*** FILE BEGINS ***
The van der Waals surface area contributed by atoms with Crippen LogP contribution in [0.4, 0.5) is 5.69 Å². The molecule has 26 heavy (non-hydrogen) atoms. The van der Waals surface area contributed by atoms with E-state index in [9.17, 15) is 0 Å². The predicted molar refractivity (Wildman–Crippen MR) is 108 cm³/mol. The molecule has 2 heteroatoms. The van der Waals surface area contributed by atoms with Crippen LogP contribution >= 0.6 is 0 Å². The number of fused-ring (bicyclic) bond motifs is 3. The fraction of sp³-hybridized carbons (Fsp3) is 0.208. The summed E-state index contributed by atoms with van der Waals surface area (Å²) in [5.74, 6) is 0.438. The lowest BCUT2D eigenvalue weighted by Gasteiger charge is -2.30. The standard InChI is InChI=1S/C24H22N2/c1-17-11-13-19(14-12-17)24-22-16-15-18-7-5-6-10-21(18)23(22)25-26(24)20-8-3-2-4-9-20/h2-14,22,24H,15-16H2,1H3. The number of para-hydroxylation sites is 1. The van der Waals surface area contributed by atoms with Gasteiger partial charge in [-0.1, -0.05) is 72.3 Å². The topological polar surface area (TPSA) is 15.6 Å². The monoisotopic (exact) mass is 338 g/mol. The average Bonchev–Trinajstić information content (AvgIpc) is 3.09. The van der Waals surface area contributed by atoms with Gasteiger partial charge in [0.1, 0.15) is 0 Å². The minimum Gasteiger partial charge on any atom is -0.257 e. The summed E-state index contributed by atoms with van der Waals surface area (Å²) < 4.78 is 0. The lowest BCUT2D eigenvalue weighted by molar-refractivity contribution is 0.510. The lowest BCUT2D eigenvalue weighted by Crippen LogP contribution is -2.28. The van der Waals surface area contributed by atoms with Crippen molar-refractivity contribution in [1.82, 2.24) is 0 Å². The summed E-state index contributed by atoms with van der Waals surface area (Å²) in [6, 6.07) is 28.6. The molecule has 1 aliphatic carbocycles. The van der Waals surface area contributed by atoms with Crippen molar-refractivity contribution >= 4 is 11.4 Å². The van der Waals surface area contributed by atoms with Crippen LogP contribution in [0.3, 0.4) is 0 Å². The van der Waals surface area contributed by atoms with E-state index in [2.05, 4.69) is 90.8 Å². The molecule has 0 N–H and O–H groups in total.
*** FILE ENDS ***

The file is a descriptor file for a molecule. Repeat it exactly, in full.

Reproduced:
The van der Waals surface area contributed by atoms with Crippen LogP contribution in [0.4, 0.5) is 5.69 Å². The molecule has 26 heavy (non-hydrogen) atoms. The van der Waals surface area contributed by atoms with E-state index in [9.17, 15) is 0 Å². The predicted molar refractivity (Wildman–Crippen MR) is 108 cm³/mol. The molecule has 2 heteroatoms. The van der Waals surface area contributed by atoms with Crippen LogP contribution >= 0.6 is 0 Å². The number of fused-ring (bicyclic) bond motifs is 3. The fraction of sp³-hybridized carbons (Fsp3) is 0.208. The summed E-state index contributed by atoms with van der Waals surface area (Å²) in [5.74, 6) is 0.438. The lowest BCUT2D eigenvalue weighted by Gasteiger charge is -2.30. The standard InChI is InChI=1S/C24H22N2/c1-17-11-13-19(14-12-17)24-22-16-15-18-7-5-6-10-21(18)23(22)25-26(24)20-8-3-2-4-9-20/h2-14,22,24H,15-16H2,1H3. The number of para-hydroxylation sites is 1. The van der Waals surface area contributed by atoms with Gasteiger partial charge in [-0.1, -0.05) is 72.3 Å². The topological polar surface area (TPSA) is 15.6 Å². The monoisotopic (exact) mass is 338 g/mol. The average Bonchev–Trinajstić information content (AvgIpc) is 3.09. The van der Waals surface area contributed by atoms with Gasteiger partial charge in [0.1, 0.15) is 0 Å². The minimum Gasteiger partial charge on any atom is -0.257 e. The summed E-state index contributed by atoms with van der Waals surface area (Å²) < 4.78 is 0. The lowest BCUT2D eigenvalue weighted by molar-refractivity contribution is 0.510. The lowest BCUT2D eigenvalue weighted by Crippen LogP contribution is -2.28. The van der Waals surface area contributed by atoms with Crippen molar-refractivity contribution in [1.82, 2.24) is 0 Å². The summed E-state index contributed by atoms with van der Waals surface area (Å²) in [6, 6.07) is 28.6. The molecule has 1 aliphatic carbocycles. The van der Waals surface area contributed by atoms with Crippen molar-refractivity contribution >= 4 is 11.4 Å². The van der Waals surface area contributed by atoms with Crippen LogP contribution in [0.3, 0.4) is 0 Å². The van der Waals surface area contributed by atoms with E-state index in [2.05, 4.69) is 90.8 Å². The molecule has 0 N–H and O–H groups in total.